It’s from 1863, and it’s a response to a letter that had run the Sunday before. That letter had dealt with the question of why England — whose papers and elites had spent so much time attacking the United States over the institution of slavery in the 1850s — was now taking the side of the South in the Civil War.

The answer, the writer says, is obvious. America had been exerting influence on English institutions, and this had threatened the aristocracy, which feared loss of power. So they had embarked on a plan. They would support whatever side was weaker, in the hope that America would be destroyed. Once America was destroyed, then the governing classes could point to the failure of the U.S. as proof that democratic reforms don’t work, and reclaim power. In order to do this they would support the South verbally, but, importantly, not intervene on their behalf since the point is to avoid any decisive action that would hasten the conclusion of the war. Their best play was to draw out the conflict.

The ultimate endgame? Creating the “most terrible financial explosion ever seen in a civilized country” — all to benefit the small class of English aristocrats!

New York Times, January 4, 1863. Page 2.

I am not a Civil War historian, so I can’t say if any of this was true. But in form it’s not terribly different from the conspiracy theories promoted by Sanders surrogates about the DNC, or theories tossed around the right wing blogosphere from time to time. Small set of elites that are afraid of the success of brilliant progressive/conservative ideas, and so what do they do — they sabotage them, just to say, hey I told you so.

Again — is it true? Who knows. But the form of the argument is very congruent with what we think of as conspiracy theorizing nowadays.

So the next week another person replies in the correspondence section of the NYT. And he says, look, you don’t need to invent this whole bizarre plot. England supported abolition when it was cheap for to them to do so. Now it’s looking like it might get expensive if their cotton is cut off, so they are muddling through this. Their lack of intervention is not due to a desire to let the war do maximum damage or cause financial collapse, but based on the fact that they have other foreign entanglements that are much more consequential at the moment and can’t afford a new one.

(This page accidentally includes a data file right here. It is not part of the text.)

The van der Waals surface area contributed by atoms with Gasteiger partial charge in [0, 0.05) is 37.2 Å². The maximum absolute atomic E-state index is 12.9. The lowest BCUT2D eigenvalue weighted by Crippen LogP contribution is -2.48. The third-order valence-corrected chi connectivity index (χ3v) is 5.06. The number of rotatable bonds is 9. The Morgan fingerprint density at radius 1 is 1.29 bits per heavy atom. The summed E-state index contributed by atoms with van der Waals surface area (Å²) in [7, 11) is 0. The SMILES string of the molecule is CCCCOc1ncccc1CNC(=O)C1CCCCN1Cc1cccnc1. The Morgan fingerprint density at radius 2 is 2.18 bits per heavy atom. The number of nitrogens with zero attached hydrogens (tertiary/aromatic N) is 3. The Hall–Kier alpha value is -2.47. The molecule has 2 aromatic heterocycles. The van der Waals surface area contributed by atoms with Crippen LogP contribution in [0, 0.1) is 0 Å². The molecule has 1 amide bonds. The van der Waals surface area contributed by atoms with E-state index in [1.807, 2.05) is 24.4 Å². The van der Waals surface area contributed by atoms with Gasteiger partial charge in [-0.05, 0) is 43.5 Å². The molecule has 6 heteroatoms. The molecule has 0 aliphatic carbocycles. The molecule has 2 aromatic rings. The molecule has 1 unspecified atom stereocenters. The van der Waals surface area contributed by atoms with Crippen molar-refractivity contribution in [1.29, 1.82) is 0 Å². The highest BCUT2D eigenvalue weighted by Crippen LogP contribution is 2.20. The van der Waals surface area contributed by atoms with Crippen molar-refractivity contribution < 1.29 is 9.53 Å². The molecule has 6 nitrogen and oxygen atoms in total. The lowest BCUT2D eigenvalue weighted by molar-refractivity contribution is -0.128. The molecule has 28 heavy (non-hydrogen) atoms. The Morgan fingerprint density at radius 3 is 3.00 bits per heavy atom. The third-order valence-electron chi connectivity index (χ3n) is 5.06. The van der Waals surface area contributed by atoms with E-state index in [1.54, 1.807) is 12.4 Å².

Here’s the text of the portion that mentions “conspiracy theory”:

Now, when we look for the cause of this, any man who has made European politics his study at home, or, being abroad has known mercily so much of them as one cannot help knowing, from dally perusal of the French and English papers, sees fast enough that since 1849 (to go no further back) England has had quite enough to do in Europe and Asia, without going out of her way to meddle with America. It was a physical and moral impossibility that she could be carrying on a gigantic conspiracy against us. But our masses, having only a rough general knowledge of foreign affairs, and not unnaturally somewhat exaggerating the space which we occupy in the world’s eye, do not appreciate the complications which rendered such a conspiracy impossible. They only look at the sudden right-about-face movement of the English Press and public, which is most readily accounted for on the conspiracy theory.